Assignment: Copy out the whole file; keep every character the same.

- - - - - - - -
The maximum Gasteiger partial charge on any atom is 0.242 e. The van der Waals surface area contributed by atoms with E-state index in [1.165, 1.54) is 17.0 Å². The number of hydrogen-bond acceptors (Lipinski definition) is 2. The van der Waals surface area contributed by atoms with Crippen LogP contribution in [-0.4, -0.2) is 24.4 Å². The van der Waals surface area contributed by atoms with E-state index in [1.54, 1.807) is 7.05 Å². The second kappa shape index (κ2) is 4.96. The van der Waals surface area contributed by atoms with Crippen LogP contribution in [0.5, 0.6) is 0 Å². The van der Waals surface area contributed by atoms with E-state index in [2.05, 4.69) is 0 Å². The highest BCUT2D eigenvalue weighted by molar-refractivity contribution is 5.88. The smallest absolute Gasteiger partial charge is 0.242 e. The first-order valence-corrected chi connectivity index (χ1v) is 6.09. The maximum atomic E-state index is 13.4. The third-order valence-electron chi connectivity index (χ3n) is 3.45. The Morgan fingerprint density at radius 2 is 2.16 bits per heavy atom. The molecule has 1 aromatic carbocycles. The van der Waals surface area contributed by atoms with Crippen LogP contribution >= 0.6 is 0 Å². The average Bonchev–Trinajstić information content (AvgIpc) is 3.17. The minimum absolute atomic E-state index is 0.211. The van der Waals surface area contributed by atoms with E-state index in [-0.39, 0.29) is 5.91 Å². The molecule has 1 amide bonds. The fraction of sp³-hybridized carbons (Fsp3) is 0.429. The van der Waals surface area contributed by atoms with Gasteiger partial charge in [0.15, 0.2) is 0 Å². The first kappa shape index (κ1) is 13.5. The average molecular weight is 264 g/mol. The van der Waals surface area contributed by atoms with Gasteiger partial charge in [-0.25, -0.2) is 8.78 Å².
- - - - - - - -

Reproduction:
The maximum Gasteiger partial charge on any atom is 0.242 e. The van der Waals surface area contributed by atoms with E-state index in [1.165, 1.54) is 17.0 Å². The number of hydrogen-bond acceptors (Lipinski definition) is 2. The van der Waals surface area contributed by atoms with Crippen LogP contribution in [-0.4, -0.2) is 24.4 Å². The van der Waals surface area contributed by atoms with E-state index in [1.54, 1.807) is 7.05 Å². The second kappa shape index (κ2) is 4.96. The van der Waals surface area contributed by atoms with Crippen LogP contribution in [0.5, 0.6) is 0 Å². The van der Waals surface area contributed by atoms with E-state index in [2.05, 4.69) is 0 Å². The highest BCUT2D eigenvalue weighted by molar-refractivity contribution is 5.88. The smallest absolute Gasteiger partial charge is 0.242 e. The first-order valence-corrected chi connectivity index (χ1v) is 6.09. The maximum atomic E-state index is 13.4. The third-order valence-electron chi connectivity index (χ3n) is 3.45. The Morgan fingerprint density at radius 2 is 2.16 bits per heavy atom. The molecule has 1 aromatic carbocycles. The van der Waals surface area contributed by atoms with Crippen LogP contribution >= 0.6 is 0 Å². The average Bonchev–Trinajstić information content (AvgIpc) is 3.17. The minimum absolute atomic E-state index is 0.211. The van der Waals surface area contributed by atoms with E-state index in [-0.39, 0.29) is 5.91 Å². The molecule has 1 amide bonds. The fraction of sp³-hybridized carbons (Fsp3) is 0.429. The van der Waals surface area contributed by atoms with Gasteiger partial charge in [0.15, 0.2) is 0 Å². The first kappa shape index (κ1) is 13.5. The average molecular weight is 264 g/mol. The van der Waals surface area contributed by atoms with Gasteiger partial charge in [-0.25, -0.2) is 8.78 Å².